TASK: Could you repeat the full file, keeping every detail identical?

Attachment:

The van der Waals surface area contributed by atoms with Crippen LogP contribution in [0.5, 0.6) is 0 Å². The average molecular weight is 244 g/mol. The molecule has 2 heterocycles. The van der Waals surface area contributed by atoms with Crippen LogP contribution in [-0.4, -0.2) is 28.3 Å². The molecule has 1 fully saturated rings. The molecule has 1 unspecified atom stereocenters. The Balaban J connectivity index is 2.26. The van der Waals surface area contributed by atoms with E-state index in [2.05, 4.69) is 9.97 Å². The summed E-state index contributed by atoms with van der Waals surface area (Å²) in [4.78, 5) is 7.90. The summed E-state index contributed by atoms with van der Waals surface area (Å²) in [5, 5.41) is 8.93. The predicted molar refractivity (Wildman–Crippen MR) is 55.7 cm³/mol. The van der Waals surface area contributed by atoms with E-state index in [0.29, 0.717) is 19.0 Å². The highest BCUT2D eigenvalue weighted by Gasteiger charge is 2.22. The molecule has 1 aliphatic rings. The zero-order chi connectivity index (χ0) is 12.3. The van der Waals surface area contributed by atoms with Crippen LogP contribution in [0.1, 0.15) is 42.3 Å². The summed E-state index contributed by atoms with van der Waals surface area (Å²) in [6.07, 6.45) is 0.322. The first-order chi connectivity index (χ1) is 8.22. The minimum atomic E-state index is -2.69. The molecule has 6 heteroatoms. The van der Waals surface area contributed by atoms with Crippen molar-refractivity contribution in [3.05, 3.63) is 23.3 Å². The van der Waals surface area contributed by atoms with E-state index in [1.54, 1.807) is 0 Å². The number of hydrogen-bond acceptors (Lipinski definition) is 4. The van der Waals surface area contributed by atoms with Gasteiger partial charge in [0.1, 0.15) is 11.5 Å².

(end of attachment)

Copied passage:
The van der Waals surface area contributed by atoms with Crippen LogP contribution in [0.5, 0.6) is 0 Å². The average molecular weight is 244 g/mol. The molecule has 2 heterocycles. The van der Waals surface area contributed by atoms with Crippen LogP contribution in [-0.4, -0.2) is 28.3 Å². The molecule has 1 fully saturated rings. The molecule has 1 unspecified atom stereocenters. The Balaban J connectivity index is 2.26. The van der Waals surface area contributed by atoms with E-state index in [2.05, 4.69) is 9.97 Å². The summed E-state index contributed by atoms with van der Waals surface area (Å²) in [4.78, 5) is 7.90. The summed E-state index contributed by atoms with van der Waals surface area (Å²) in [5, 5.41) is 8.93. The predicted molar refractivity (Wildman–Crippen MR) is 55.7 cm³/mol. The van der Waals surface area contributed by atoms with E-state index in [0.29, 0.717) is 19.0 Å². The highest BCUT2D eigenvalue weighted by Gasteiger charge is 2.22. The molecule has 1 aliphatic rings. The zero-order chi connectivity index (χ0) is 12.3. The van der Waals surface area contributed by atoms with Crippen LogP contribution in [0.1, 0.15) is 42.3 Å². The summed E-state index contributed by atoms with van der Waals surface area (Å²) in [6.07, 6.45) is 0.322. The first-order chi connectivity index (χ1) is 8.22. The minimum atomic E-state index is -2.69. The molecule has 6 heteroatoms. The van der Waals surface area contributed by atoms with Crippen molar-refractivity contribution in [3.05, 3.63) is 23.3 Å². The van der Waals surface area contributed by atoms with E-state index in [1.54, 1.807) is 0 Å². The number of hydrogen-bond acceptors (Lipinski definition) is 4. The van der Waals surface area contributed by atoms with Gasteiger partial charge in [0.1, 0.15) is 11.5 Å².